Former White House communications director Anthony Scaramucci revealed on Monday that he is assembling a coalition of past members of President Donald Trump's Cabinet in an effort to replace him as the Republican Party's presidential nominee in 2020.
Scaramucci, who withdrew his support for the president in recent days, said he is “in the process of putting together a team of people" who will speak out against Trump and find a candidate to challenge him for the GOP presidential nomination next year.
"This is not a 'Never Trump' situation. This is not just screeching rhetoric. This is — OK, the guy's unstable. Everyone inside knows it. Everyone outside knows it. Let's see if we can find a viable alternative,'" Scaramucci told CNN on Monday. "Moreover, I've got to get some former Cabinet officials in unity to speak up about it. They know it's a crisis."
Scaramucci, who was previously one of the president's most ardent defenders on cable news, issued a warning to Republicans: "You have to break [from Trump] for your children."
"You can't have the social fabric of the United States disintegrate over one man," the financier continued. "A recession is like a bone-break."
Scaramucci did not offer any names of people associated with the coalition he said he was constructing, although he predicted there would be a "trove" of people willing to speak out publicly against Trump by "middle to late fall." He also did not disclose the names of potential candidates he and his alleged team are looking to support in the GOP primary.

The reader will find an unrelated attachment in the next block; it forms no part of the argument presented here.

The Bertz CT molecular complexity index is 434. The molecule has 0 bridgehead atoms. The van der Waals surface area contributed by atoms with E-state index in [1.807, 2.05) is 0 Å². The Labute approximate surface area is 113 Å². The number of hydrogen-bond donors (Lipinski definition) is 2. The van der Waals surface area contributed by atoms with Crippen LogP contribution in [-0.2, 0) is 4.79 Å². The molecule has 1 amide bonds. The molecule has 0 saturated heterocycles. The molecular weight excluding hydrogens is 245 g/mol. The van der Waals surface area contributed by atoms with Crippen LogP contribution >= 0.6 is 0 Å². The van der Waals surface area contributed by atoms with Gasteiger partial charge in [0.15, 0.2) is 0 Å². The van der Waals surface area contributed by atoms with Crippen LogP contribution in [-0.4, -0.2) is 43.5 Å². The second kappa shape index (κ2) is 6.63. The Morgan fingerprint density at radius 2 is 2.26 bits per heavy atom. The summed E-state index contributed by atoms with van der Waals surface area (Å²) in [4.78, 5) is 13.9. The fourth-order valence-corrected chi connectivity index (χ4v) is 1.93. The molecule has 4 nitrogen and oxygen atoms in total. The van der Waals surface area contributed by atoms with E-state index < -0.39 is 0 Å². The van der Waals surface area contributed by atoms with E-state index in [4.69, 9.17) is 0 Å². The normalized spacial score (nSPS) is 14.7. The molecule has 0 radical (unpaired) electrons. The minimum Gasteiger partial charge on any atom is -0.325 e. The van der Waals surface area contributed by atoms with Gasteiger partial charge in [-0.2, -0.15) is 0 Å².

"I don't think it's fair to those people," he said.
Scaramucci, who lasted just 11 days as the White House communications director before being fired, announced last week that he no longer supports Trump's re-election bid and that the top of the GOP's presidential ticket needs to be replaced in 2020. He has gone on a media blitz in recent days to draw attention to the president's "increasingly divisive rhetoric," which he claims is damaging the "fabric of our society."
He argued Monday that if more Republicans begin to break from Trump, a potential GOP presidential candidate could "skip over the states of Iowa and New Hampshire and South Carolina and work on bigger states."
Trump, in an apparent response to Scaramucci's interview, described his former aide as "nut job" who "unfortunately wheedled his way into my campaign."
"I barely knew him until his 11 days of gross incompetence," the president tweeted, even though he hired Scaramucci as his communications director.
Although Scaramucci has urged the Republican Party to "call in a good relief pitcher" and replace Trump as the party's nominee in 2020, Trump remains incredibly popular with GOP voters. Roughly 88 percent of GOP voters say he is doing a good job as president, while 42 percent of all voters approve of his performance in office. Still, any challenger would likely face long odds in a primary bid against Trump.
So far, former Massachusetts Gov. Bill Weld is the only Republican to announce plans to challenge Trump in 2020.
Trump could also face a challenge from former South Carolina Rep. Mark Sanford, who is considering jumping into the GOP primary. Sanford said Trump does not deserve to be re-elected, because he is moving the country in the "wrong direction" and there needs to be a "course correction."